Above the second ice pitch, climbers are faced with a choice to climb up left towards Point Success or veer climber's right over to Wapowety Cleaver and traverse up toward the DC route above the Nisqually Cleaver.  Ascending to Point Success adds a bit more elevation gain and length to the route.   Heading across the Wapowety Cleaver forces climbers to navigate through quite a ice-block jumble and cross large crevasses to around 13,600 feet where the DC route can be accessed.  

July 1st, 2015

Current Conditions of the Kautz Glacier, Mount Rainier National Park

The Kautz is seeing lots of activity lately. It is in good shape and climbing well. Use caution while climbing on the ice pitches and don't climb directly below other parties. This picture is courtesy of "Jason Ramsdell"

June 28th, 2015

Rangers made a patrol up the Kautz Glacier route from the Comet Falls trailhead on June 28th. The approach through Van Trump Park is a pleasant, albeit longer, alternative to slogging on a glacier during the recent sunny, warm days we have been having here.

The Castle and the area just below Camp Hazard have running water and plenty of bivy sites have melted out. Please use only the established sites; it is unnecessary to build your own. Also, please remember to pack out your blue bags! Leaving them sitting under a rock for some unfortunate soul to happen upon is poor form.

Getting onto the Kautz from Camp Hazard is a matter of a short down climb right now, no rappel needed. The lower ice pitch is almost completely ice and the second pitch is mostly ice. Expect large suncups on the snow covered portions of the route. Above the ice pitches, the route is straightforward but circuitous to the top of the Wapowety Cleaver. Getting off the Wapowety Cleaver and continuing towards the Summit currently requires crossing an unlikely looking snow bridge that may cease to exist at some point soon. At that point,an alternative route or crossing will be needed. Above the Wapowety, climbing is straightforward on consolidated snow to the Summit.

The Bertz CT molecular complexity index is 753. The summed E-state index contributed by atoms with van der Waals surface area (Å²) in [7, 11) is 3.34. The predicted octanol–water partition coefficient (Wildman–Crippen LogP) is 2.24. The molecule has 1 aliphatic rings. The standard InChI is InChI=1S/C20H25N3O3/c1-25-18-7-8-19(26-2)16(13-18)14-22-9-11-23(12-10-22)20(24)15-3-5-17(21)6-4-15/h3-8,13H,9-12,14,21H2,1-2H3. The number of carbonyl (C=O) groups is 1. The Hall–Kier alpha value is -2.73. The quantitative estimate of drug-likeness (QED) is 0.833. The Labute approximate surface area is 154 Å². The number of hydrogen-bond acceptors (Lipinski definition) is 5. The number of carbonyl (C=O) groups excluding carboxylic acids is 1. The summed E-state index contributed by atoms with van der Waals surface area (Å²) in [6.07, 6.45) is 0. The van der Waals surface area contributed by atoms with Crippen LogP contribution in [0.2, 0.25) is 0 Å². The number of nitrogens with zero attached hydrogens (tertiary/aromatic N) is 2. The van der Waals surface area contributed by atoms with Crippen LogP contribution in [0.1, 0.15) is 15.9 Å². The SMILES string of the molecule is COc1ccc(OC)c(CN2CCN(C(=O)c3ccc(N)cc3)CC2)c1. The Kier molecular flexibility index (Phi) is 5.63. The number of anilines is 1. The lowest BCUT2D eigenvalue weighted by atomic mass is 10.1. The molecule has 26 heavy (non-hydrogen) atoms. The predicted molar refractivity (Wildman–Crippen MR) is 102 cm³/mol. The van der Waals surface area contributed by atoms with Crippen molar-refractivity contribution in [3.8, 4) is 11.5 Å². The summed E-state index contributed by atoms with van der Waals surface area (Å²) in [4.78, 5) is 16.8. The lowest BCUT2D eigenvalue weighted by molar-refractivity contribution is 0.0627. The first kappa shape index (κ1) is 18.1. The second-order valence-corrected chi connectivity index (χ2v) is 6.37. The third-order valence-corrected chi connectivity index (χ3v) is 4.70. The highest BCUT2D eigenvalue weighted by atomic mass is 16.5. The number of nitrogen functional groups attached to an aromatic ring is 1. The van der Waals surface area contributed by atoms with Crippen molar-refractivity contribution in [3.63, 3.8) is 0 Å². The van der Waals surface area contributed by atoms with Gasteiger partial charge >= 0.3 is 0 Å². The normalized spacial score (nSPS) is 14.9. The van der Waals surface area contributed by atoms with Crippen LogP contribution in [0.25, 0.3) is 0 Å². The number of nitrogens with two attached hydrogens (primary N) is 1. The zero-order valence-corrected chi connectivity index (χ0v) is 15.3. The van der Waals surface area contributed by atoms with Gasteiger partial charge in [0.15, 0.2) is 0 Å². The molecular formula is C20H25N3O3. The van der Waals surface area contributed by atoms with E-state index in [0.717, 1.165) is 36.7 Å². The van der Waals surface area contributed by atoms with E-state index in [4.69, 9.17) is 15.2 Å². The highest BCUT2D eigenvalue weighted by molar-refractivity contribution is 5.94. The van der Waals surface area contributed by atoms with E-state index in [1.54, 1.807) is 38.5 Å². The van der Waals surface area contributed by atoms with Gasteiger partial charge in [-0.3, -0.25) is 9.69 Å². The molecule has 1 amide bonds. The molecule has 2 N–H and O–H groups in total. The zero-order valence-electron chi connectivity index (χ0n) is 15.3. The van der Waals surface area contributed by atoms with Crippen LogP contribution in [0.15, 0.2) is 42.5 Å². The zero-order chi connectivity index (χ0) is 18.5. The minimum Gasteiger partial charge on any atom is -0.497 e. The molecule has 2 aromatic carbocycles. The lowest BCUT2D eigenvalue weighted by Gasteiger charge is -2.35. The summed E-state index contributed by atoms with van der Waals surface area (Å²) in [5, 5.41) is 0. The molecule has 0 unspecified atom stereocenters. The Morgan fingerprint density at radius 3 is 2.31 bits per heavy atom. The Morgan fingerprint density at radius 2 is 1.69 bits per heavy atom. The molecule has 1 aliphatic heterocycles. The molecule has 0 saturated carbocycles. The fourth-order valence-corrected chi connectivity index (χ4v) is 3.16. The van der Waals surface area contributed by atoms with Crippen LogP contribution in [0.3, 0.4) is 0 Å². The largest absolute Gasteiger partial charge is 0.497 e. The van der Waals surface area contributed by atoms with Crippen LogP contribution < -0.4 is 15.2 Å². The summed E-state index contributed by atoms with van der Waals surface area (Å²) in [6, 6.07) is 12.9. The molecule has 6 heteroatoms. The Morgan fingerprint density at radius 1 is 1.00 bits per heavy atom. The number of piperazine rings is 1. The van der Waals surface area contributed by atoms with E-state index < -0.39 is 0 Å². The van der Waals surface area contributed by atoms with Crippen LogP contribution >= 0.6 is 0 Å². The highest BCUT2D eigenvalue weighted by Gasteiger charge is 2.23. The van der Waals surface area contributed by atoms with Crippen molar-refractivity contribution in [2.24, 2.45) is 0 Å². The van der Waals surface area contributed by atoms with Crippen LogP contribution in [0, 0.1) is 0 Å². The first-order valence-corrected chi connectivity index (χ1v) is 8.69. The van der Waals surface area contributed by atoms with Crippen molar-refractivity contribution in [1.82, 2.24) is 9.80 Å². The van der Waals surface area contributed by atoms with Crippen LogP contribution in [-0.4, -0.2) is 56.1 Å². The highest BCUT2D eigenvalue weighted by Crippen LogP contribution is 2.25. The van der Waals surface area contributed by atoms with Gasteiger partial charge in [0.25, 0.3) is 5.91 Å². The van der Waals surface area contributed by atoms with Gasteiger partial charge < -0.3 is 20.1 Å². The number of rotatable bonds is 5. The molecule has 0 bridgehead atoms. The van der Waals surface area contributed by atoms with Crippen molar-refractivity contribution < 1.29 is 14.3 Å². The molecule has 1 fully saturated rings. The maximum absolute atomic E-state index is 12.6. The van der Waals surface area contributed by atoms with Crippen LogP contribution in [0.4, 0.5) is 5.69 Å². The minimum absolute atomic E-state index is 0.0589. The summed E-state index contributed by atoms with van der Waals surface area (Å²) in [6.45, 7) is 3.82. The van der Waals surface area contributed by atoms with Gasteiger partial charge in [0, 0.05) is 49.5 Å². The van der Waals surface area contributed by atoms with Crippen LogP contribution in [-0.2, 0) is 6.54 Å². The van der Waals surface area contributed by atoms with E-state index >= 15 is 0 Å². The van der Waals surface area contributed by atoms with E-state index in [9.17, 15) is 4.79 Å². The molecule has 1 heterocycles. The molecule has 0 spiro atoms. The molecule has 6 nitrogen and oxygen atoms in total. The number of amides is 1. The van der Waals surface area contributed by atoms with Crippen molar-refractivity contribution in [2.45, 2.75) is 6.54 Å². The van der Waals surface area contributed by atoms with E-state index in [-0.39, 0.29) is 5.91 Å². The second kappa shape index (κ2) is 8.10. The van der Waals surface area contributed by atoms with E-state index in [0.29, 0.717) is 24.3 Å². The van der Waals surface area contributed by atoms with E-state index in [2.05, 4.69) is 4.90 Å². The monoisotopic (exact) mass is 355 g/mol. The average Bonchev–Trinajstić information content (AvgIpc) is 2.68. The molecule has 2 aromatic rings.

With the exceptionally warm temperatures, early starts and fast travel are recommended to avoid hazardous rock and ice fall.

Crossing onto the Kautz Glacier

Climbing the first ice pitch

Independent climbers near the top of the Wapowety Cleaver

June 18, 2015

Kautz Glacier, Mount Rainier National Park

The snowpack on Kautz Glacier is starting to dwindle around the upper and lower ice pitches. The lower ice pitch is mostly melted out and the upper in not far behind. The route above the ice climbing is holding together nicely. There has been several parties that have climbed the route recently leaving a well defined boot pack leading to the summit. The route will continue to improve over the few weeks as the upper ice pitch becomes more exposed.

June 1, 2015
Rangers have yet to get out for a patrol on the Kautz, however conditions have been reported as favorable by several private parties. Two climbers completed a carry over, descending the DC yesterday.